Manager’s Message — February 2022

A Stitch in Time

Ned Ratterman headshotLike most well-run organizations, electric utilities create contingencies in anticipation of major disruptions. One example in which backup plans are necessary is when handling large outages that may include multiple days of members without power.

No one wants to have outages, but they inevitably occur, and we must respond in an effective manner. Fortunately, disruptions are rare and our amazing line crews can quickly restore power.

Wasco Electric Cooperative members benefit from a 99.97% service availability index, but when you are out of power that can be hard to appreciate.

As many of you know firsthand, we had massive, prolonged outages in mid-December and early January, mainly in Wasco County. Trees, wind, and ice buildup on the lines were the main culprits.

We built our system to endure heavy storms, but there is a point at which building power lines capable of withstanding all storms becomes prohibitively expensive.

Technically, you could build a system to withstand a hurricane or blizzard with 50 mph gusts, but that would cost many times more than typical infrastructure and is unrealistic based on the cost versus benefit. This necessitates our being ready for storm and outage restoration. Planning and preparation are key to successful responses.

When large-scale outages happen, we experience many challenges, including safety concerns for employees and the public; a need for additional manpower; travel difficulties; equipment, including dealing with breakdowns; finding problems in difficult terrain and navigating in the dark; access to damaged equipment; office support; and battling fatigue.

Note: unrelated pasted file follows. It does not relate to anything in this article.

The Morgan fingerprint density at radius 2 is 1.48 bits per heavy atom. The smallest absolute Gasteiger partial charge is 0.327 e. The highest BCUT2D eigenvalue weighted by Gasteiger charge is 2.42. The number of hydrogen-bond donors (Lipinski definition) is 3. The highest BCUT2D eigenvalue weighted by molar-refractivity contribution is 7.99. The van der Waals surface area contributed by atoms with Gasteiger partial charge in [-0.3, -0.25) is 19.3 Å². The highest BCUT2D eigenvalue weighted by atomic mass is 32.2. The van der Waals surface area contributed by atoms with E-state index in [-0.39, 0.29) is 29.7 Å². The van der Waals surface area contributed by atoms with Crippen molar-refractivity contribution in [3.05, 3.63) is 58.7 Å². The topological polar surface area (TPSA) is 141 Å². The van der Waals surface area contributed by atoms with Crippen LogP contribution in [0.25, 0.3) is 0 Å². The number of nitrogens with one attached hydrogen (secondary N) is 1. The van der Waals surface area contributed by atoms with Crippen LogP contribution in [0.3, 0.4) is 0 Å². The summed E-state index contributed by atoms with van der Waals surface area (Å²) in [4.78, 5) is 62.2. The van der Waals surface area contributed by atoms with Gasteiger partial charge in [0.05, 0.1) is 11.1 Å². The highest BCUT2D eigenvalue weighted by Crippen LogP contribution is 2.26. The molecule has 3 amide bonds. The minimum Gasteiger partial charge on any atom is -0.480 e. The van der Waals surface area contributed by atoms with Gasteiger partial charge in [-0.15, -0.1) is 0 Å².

My greatest concern is for the lineworkers who often work lengthy shifts and eventually operate off adrenaline. As a team, we need to make sure they are clear-headed and capable of working safely. When they let us know they need rest, they aren’t exaggerating.

This is why we have mutual aid agreements with neighboring utilities to call for help when our employees cannot respond to all of our members’ needs in a timely manner.

In December, four crews from other organizations helped our lineworkers. This was a difference-maker. Without prior planning, it would have been much more difficult and undoubtedly delayed repairs.

WEC put out the call for help and quickly found support. The help did not change the reality of our line crews working extended hours for many days, but the result was much better than if we had tried to do this work alone. That option would not have been acceptable to you or us.

By nature of owning electric lines, we understand we must repair and replace lines continuously. Think of driving a 1940 model car with no plan to upgrade or make repairs. That would not be prudent or even possible at some point. Poles rot, lines break and transformers wear out.

Part of our ongoing preparedness is selectively working on areas most in need of replacement. That mindset will never change, nor will our staff’s dedication to complete work in a fiscally responsible manner.

Ned Ratterman
General Manager